Peat forms under wetland conditions, where flooding causes partially decayed vegetation or organic material to accumulate over time rather than decomposing. As this organic material builds up over thousands of years at a rate about the thickness of a quarter every year, it retains even more water and acts as a giant sponge that holds moisture. Eventually, a dome of wet organic material forms that can rise above the surrounding flood levels.

Tropical peat soils are found primarily in Indonesia and Malaysia, and can range in thickness from half a meter to more than 20 meters deep. With the accumulation of so much organic material, tropical peat soils store up to 20 times more carbon than other types of mineral soils.

As the organic matter decomposes, the peat subsides, requiring further drainage to avoid re-flooding. This continued cycle of peat subsidence and drainage creates a continuous source of CO2 emissions over time.

2. Why Are Emissions from Peat Drainage Left Out of Global Emissions Inventories?

There is still considerable uncertainty about the extent and depth of peat soils. The Food and Agriculture Organization provides estimates of peat drainage emissions, but they come from imprecise datasets that have not changed since 1990, despite there being 15 times more agriculture planted on peat in Indonesia and Malaysia today.

3. Can Emissions from Peat Drainage Be Measured Accurately?

The Intergovernmental Panel on Climate Change (IPCC) recently released a guide on how to estimate emissions from drained peatlands. GFW Climate used this guidance as well as data on the type and location of plantations and soils to produce the first detailed map of where and how much CO2 emissions are occurring as a result of drained peat across Indonesia and Malaysia.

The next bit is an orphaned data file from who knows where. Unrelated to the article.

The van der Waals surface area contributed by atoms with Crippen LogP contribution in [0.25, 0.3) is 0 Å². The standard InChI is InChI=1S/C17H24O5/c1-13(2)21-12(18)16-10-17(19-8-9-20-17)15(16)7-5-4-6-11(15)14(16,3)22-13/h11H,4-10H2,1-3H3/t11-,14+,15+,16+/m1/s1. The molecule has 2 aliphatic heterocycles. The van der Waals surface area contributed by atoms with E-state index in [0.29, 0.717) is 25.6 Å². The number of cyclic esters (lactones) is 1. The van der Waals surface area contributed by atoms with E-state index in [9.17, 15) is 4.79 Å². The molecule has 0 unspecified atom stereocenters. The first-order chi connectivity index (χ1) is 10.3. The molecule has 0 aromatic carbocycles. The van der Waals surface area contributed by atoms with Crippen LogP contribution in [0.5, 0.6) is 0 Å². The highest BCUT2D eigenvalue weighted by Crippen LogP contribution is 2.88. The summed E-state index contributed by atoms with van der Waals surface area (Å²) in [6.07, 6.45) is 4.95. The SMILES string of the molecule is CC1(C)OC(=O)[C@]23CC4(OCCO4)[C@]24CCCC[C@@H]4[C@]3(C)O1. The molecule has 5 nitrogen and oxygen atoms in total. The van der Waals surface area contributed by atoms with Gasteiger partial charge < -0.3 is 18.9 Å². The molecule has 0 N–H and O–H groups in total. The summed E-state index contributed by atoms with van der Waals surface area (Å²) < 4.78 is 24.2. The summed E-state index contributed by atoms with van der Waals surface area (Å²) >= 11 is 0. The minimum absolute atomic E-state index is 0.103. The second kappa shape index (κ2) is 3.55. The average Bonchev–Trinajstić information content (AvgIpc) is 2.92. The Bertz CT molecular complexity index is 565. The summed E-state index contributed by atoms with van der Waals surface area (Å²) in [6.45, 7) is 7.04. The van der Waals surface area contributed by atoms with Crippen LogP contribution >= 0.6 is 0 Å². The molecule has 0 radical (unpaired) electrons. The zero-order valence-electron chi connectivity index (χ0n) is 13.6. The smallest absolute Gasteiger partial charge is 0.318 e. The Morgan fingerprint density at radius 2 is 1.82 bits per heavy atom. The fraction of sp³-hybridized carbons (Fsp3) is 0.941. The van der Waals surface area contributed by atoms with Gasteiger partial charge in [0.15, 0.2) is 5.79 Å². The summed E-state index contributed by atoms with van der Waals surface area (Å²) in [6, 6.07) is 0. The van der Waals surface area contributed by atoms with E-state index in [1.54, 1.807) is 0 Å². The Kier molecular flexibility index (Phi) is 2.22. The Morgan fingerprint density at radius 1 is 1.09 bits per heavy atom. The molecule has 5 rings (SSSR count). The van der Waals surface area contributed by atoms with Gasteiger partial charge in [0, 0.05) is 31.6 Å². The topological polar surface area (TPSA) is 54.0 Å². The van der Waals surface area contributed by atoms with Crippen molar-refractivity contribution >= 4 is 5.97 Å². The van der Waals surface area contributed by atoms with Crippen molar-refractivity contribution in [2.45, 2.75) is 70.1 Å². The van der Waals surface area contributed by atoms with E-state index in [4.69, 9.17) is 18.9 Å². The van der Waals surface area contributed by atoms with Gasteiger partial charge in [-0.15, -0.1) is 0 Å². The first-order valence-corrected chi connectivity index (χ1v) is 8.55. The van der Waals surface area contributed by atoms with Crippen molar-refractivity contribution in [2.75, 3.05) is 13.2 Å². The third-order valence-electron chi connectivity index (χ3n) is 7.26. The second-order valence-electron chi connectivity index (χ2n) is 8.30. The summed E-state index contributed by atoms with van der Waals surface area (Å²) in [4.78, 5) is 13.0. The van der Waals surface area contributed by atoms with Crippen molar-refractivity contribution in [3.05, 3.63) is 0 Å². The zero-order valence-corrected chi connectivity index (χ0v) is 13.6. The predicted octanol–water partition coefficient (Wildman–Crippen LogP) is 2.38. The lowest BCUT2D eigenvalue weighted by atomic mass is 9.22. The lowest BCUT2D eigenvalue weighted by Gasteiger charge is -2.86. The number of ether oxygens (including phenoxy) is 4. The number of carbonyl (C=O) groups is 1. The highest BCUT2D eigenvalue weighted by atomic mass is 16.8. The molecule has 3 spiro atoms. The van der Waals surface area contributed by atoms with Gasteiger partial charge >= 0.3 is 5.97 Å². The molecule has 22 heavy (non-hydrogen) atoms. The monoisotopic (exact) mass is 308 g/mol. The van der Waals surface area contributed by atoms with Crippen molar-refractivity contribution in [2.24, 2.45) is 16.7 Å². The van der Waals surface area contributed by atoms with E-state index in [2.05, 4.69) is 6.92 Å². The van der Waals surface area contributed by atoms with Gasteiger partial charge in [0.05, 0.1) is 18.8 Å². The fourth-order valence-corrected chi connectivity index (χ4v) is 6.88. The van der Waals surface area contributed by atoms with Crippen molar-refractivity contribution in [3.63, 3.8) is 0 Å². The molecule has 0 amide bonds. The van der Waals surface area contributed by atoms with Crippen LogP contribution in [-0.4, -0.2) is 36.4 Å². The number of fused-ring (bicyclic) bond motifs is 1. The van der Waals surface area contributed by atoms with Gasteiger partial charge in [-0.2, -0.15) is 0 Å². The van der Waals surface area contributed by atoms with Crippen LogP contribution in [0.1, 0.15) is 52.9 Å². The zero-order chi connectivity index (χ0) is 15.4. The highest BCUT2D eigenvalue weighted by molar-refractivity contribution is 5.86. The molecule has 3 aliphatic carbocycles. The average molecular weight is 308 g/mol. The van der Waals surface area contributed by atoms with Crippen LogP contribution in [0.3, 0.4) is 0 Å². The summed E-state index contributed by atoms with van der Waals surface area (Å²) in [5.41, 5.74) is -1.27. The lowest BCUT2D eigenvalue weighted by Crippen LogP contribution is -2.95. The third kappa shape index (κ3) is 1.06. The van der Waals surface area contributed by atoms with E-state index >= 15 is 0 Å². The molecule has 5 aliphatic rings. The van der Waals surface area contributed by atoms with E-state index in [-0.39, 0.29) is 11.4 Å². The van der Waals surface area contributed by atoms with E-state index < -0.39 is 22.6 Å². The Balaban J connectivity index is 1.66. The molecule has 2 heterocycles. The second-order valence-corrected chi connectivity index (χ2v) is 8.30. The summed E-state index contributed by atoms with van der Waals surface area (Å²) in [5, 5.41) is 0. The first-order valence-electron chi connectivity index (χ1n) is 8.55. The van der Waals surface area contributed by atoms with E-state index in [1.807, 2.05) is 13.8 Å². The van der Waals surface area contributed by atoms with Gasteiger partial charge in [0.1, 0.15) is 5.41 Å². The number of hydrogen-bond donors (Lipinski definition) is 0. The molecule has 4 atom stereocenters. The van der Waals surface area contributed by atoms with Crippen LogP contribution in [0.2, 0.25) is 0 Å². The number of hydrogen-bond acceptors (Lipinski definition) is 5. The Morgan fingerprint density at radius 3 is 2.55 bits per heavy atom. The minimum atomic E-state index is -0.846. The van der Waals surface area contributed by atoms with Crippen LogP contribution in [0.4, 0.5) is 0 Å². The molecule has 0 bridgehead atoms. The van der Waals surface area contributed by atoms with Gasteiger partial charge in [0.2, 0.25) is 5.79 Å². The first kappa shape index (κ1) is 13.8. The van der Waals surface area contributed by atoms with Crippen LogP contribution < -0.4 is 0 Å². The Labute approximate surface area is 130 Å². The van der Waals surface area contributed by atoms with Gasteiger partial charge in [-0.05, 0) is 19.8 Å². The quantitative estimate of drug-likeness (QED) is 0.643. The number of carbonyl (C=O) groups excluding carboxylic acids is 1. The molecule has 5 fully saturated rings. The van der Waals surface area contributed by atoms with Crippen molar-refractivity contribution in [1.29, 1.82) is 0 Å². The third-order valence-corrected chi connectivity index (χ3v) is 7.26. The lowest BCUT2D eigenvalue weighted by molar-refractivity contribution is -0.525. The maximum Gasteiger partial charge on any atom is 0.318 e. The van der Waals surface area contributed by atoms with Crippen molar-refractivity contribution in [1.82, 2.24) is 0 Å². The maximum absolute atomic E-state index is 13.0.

Restoring Peat and Planting on Degraded Land to Prevent Future Emissions

The only way to prevent drained peat from emitting more carbon dioxide is to rewet the land. Doing so has the added benefit of preventing fires during the dry season, which themselves can be an additional catastrophic source of emissions and air pollution. After last year’s record-breaking fires season, Indonesia’s President Joko Widodo set up an agency to restore about 2 million hectares (5 million acres) of peatland in four prioritized districts. While methods to restore the hydrology of dried peat continue to develop, decision makers must also implement stronger land-use policies to prevent their drainage in the first place.

Last week, the Indonesian government announced a moratorium on the issuance of new permits for oil palm and mining operations, including on peat. Policies can also target degraded land for agricultural expansion, which, if done right, can help restore landscapes while meeting consumer demands.

It won’t be easy, but information like data on carbon emissions from peat drainage and maps of plantations and concessions will help. With the right information and tools, decision makers and law enforcement agencies can effectively implement changes and protect carbon-rich areas in the future.